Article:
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Friday, October 6, 2017

Anaïs Mitchell: Child Ballads


1) Willie Of Winsbury; 2) Willie's Lady; 3) Sir Patrick Spens; 4) Riddles Wisely Expounded; 5) Clyde Waters; 6) Geordie; 7) Tam Lin.

If you have read enough — any, in fact — of my writing, you probably know that I'm all for let's-go-living-in-the-past; and while folklore is never my primary specialty, the preservation and re-transmission of it throughout the centuries is a noble and necessary affair, as needs to be repeated from time to time despite the glaring banality of the statement. From this point of view, the col­laboration between Mitchell and fellow folk musician Jefferson Hamer, resulting in their own arrangements of seven traditional ballads from Francis James Child's collection, is based on good intentions and should earn them some accolades.

However, I am just as keen on the "if it ain't broke, don't fix it" principle, and hold a deep respect for Occam's razor. As we now live in the digital era, where sounds recorded in the past can be preserved, copied, and re-transmitted without loss of quality for a literally indefinite period of time, the question arises — how many different recordings of the same material, or even of the same type of material, do we really need to preserve? My understanding is that the time for «aca­demic» coverage of folk standards has long passed — from the early days of Alan Lomax to the heyday of Greenwich Village to the folk-rock and «folk-prog» adventures of the 1970s, all of this Anglo-Saxon stuff has been done to death, and the only reason for doing it again (unless you are doing this live, in front of a spontaneity-fed audience) is if you are capable of putting your own twist on it, preferably such a twist as would make specific sense for the here and now.

And this, unfortunately, is precisely what this collaboration lacks. Mitchell and Hamer form a nice duet, playing well-paired acoustic guitars and singing in pleasant male-female harmony. But there is nothing exceptional about that acoustic playing (a few complex flourishes aside, this is all pretty much straightforward and by-the-book); nothing exceptional about Hamer's blue-eyed gentle vocal delivery; and now that we have grown used to Mitchell's «raspy child» vocal style, nothing too exceptional about her own singing as well. They do a good job, for sure — the atmos­phere is consistently tasteful and pleasant, both musicians clearly like the material and try to make it soulful — but the sad truth is, hundreds of people did it before them, and I cannot for the life of me figure out which particular freshness these guys bring to the table, or what could make these versions of the ballads preferable to, say, Joan Baez or Sandy Denny. (Naturally, neither Joan nor Sanny may have covered precisely these particular ballads — but they certainly covered plenty of those that had the same melodies).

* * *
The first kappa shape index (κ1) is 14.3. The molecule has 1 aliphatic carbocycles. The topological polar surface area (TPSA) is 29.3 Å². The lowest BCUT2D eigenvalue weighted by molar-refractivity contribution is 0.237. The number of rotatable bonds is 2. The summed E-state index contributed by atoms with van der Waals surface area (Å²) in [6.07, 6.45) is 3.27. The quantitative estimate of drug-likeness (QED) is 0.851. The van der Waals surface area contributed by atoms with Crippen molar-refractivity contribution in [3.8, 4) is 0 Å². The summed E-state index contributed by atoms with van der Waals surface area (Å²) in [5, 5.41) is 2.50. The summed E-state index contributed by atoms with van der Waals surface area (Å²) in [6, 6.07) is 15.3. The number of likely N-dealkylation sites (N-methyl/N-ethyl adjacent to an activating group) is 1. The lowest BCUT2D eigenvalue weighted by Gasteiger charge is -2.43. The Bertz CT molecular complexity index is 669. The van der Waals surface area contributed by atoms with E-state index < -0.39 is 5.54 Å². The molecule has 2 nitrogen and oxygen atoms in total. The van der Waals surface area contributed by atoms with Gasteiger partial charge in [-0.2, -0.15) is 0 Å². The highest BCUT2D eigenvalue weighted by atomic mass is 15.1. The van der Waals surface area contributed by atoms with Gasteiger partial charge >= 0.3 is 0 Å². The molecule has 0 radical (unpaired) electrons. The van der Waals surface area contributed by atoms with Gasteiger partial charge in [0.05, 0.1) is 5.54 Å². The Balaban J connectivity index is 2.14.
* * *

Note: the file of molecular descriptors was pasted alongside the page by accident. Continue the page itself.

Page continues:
Of course, I might just be voicing unreasonable dissent here. "They (the ballads) have seldom sounded as fresh as this", argues Nick Coleman of The Indepen­dent in his four-sentence «review» of the album, adding that "the playing is exquisite, the singing vibrant, the arrangements like jewellery". But on what celebrated folk album has the playing not been described as «exquisite» and the singing as «vibrant»? I am not looking for «vibrancy», I am looking for an individual artistic touch, and I am not finding it here. As long as Anaïs is writing her own songs, she is at least trying to reinvent folk music for the 21st century; as a supplier of covers, she shows not a shred of ability to adapt them to a new musical age. It may not be her fault, since there are few signs that we are living in a new musical age anyway; but she could have at least adapted them to her own personality, and records like this are dangerous, because they are close to showing that, who knows, perhaps she does not have any personality? No, that would be too harsh; but she clearly has no business messing around with such ancient material. Throw in the excessive length and (sometimes) excruciating slowness of the deliveries, and there you go — a thumbs down in the works.


  1. "My understanding is that...all of this Anglo-Saxon stuff has been done to death"

    Listen to Bellowhead to recognize the error of your ways. :)

  2. Ooops, sorry: I should finish reading the sentence before replying. The quote below confirms that you know your shit, and the reason WHY you should listen to Bellowhead now.

    "is if you are capable of putting your own twist on it, preferably such a twist as would make specific sense for the here and now."